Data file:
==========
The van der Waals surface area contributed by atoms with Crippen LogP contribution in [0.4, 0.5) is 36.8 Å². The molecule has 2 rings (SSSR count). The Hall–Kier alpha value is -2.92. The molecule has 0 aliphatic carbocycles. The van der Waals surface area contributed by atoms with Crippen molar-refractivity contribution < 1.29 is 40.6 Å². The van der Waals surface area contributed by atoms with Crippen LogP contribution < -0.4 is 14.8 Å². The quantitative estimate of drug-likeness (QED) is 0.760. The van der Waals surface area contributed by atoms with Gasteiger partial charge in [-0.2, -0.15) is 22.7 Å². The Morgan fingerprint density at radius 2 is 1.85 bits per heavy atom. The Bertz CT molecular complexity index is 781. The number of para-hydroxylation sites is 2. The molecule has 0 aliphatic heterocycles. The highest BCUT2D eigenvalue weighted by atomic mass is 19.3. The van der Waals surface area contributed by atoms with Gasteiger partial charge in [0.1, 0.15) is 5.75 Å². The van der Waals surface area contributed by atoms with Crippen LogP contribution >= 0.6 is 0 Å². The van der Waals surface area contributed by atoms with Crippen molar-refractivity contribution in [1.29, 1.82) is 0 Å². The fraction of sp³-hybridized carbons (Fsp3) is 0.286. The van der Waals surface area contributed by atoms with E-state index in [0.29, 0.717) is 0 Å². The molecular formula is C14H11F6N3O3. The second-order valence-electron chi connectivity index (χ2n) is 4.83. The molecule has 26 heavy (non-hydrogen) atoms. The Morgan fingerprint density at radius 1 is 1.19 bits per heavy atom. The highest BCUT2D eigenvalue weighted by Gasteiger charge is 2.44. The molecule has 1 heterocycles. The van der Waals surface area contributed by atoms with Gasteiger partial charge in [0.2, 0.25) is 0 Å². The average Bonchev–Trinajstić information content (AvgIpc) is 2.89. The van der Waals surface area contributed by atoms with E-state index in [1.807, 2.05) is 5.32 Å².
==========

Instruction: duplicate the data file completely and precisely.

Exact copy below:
The van der Waals surface area contributed by atoms with Crippen LogP contribution in [0.4, 0.5) is 36.8 Å². The molecule has 2 rings (SSSR count). The Hall–Kier alpha value is -2.92. The molecule has 0 aliphatic carbocycles. The van der Waals surface area contributed by atoms with Crippen molar-refractivity contribution < 1.29 is 40.6 Å². The van der Waals surface area contributed by atoms with Crippen LogP contribution < -0.4 is 14.8 Å². The quantitative estimate of drug-likeness (QED) is 0.760. The van der Waals surface area contributed by atoms with Gasteiger partial charge in [-0.2, -0.15) is 22.7 Å². The Morgan fingerprint density at radius 2 is 1.85 bits per heavy atom. The Bertz CT molecular complexity index is 781. The number of para-hydroxylation sites is 2. The molecule has 0 aliphatic heterocycles. The highest BCUT2D eigenvalue weighted by atomic mass is 19.3. The van der Waals surface area contributed by atoms with Gasteiger partial charge in [0.1, 0.15) is 5.75 Å². The van der Waals surface area contributed by atoms with Crippen LogP contribution >= 0.6 is 0 Å². The van der Waals surface area contributed by atoms with Crippen molar-refractivity contribution in [1.29, 1.82) is 0 Å². The fraction of sp³-hybridized carbons (Fsp3) is 0.286. The van der Waals surface area contributed by atoms with E-state index in [0.29, 0.717) is 0 Å². The molecular formula is C14H11F6N3O3. The second-order valence-electron chi connectivity index (χ2n) is 4.83. The molecule has 26 heavy (non-hydrogen) atoms. The Morgan fingerprint density at radius 1 is 1.19 bits per heavy atom. The highest BCUT2D eigenvalue weighted by Gasteiger charge is 2.44. The molecule has 1 heterocycles. The van der Waals surface area contributed by atoms with Gasteiger partial charge in [0.2, 0.25) is 0 Å². The average Bonchev–Trinajstić information content (AvgIpc) is 2.89. The van der Waals surface area contributed by atoms with E-state index in [1.807, 2.05) is 5.32 Å².